There are a number of satisfiability problems that are difficult to solve even in the fixed parameter sense. For example, Weighted q-CNF Satisfiability is W[1]-complete when parameterized by the number of variables that are set to true.

My question is: is there any literature on whether Positive 1-in-3 is W[1]-hard or fixed parameter tractable when parameterized by the number of variables that are set to true? Positive 1-in-3 SAT is the problem where all literals in an expression are positive and exactly one literal in each clause is true.


1 Answer 1


No, since even the generalization to 1-in-at-most-3 is FPT for the same reason as vertex cover.
(With at most 3 variables per clause, there will be at most 3 cases for each step.)

I feel like that generalization should have a simple
poly-size kernel, but can't figure out any way of showing that.

The corresponding problem for at-most-1-in-3 constraints, where one wants
exactly k variables to be true, is W[1]-hard by reduction from independent set:

If k<2 then brute force, else:
There's a variable for each vertex and one other variable.
The constraints are ​ u , other_variable , v ​ for edges u,v.
Since 2≤k and other_variable is in every constraint, other_variable must be false, so
the satisfying assignments with exactly k Trues correspond to the independent k-sets.

  • $\begingroup$ If the bounded search tree method works for the 1-in-at-most-3 case, why doesn't it also work for the Weighted q-CNF SAT problem for when $q = 3$? Given that there is $3$ literals in a clause, couldn't the condition be pick one of the three literals to set true or pick no literals at all? Unlike vertex cover, you still have to find ${n \choose k}$ combinations of clauses each of which contains one literal which is true. $\endgroup$ Commented Sep 4, 2016 at 17:46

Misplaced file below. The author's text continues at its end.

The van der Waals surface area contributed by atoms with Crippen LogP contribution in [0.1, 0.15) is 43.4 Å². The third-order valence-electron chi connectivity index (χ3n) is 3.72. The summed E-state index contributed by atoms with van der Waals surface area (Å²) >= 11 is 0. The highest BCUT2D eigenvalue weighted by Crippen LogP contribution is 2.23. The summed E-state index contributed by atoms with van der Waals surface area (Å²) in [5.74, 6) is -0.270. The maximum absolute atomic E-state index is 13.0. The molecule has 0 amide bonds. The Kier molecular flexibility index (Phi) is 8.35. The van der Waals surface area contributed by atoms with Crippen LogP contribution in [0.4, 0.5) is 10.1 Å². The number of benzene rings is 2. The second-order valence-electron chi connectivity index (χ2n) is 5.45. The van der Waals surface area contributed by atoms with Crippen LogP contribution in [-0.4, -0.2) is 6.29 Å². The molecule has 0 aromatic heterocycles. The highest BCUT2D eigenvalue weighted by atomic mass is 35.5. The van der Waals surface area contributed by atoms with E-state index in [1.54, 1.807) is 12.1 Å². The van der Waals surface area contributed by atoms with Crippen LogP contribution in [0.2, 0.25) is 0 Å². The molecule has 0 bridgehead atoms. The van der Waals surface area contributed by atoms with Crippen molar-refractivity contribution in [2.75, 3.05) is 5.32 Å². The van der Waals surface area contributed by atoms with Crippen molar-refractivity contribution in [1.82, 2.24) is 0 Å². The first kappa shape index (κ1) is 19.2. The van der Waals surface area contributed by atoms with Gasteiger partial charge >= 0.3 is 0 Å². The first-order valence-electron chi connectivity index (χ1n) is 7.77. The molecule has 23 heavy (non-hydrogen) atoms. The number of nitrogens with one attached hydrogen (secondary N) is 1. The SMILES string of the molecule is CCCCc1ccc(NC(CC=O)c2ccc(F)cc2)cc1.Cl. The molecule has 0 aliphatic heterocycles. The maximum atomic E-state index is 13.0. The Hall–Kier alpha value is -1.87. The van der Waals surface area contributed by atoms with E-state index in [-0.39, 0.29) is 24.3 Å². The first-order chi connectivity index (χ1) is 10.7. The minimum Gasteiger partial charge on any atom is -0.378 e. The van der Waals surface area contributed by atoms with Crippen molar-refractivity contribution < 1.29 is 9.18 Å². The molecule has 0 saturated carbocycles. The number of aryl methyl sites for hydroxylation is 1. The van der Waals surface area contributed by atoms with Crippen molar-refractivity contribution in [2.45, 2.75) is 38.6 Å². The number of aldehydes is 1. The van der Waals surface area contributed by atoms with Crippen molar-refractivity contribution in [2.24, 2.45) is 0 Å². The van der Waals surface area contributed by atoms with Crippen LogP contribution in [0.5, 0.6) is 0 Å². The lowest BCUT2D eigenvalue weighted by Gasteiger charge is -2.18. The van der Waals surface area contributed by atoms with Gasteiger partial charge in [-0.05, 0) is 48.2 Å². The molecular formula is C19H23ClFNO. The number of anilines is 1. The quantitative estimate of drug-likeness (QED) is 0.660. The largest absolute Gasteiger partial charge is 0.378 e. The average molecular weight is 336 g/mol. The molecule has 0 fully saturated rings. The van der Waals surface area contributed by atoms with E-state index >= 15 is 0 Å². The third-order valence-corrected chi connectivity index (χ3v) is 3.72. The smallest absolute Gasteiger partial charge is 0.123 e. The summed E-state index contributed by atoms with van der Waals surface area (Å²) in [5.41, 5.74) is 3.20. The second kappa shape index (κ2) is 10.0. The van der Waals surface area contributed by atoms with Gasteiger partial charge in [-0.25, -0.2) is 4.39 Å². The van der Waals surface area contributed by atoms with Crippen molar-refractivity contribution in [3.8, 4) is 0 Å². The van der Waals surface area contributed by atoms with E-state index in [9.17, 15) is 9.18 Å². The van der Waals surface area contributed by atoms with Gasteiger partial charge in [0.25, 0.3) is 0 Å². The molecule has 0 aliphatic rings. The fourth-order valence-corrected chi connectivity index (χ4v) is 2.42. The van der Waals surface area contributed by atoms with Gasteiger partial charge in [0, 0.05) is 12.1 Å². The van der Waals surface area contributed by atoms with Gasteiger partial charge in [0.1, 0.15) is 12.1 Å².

• $\begingroup$ Setting a literal to true does not necessarily set its variable to the limited value, so it can easily be the case that much more than k choices are needed. ​ Why do you "still have to find" that many "combinations of clauses"? ​ ​ ​ ​ $\endgroup$
    – user6973
    Commented Sep 4, 2016 at 18:59
  • $\begingroup$ I see. Both are nice generalizations of the problem, although I've cleared up my problem statement now to ask about the Positive 1-in-3 SAT exact case that was the original intent of the question. $\endgroup$ Commented Sep 4, 2016 at 20:05
  • $\begingroup$ (The acceptance may indicate that you already realize this, but: ​ Note that your problem is no harder than for 1-in-at-most-3 constraints, so your problem is also FPT.) ​ ​ ​ ​ $\endgroup$
    – user6973
    Commented Sep 4, 2016 at 20:11

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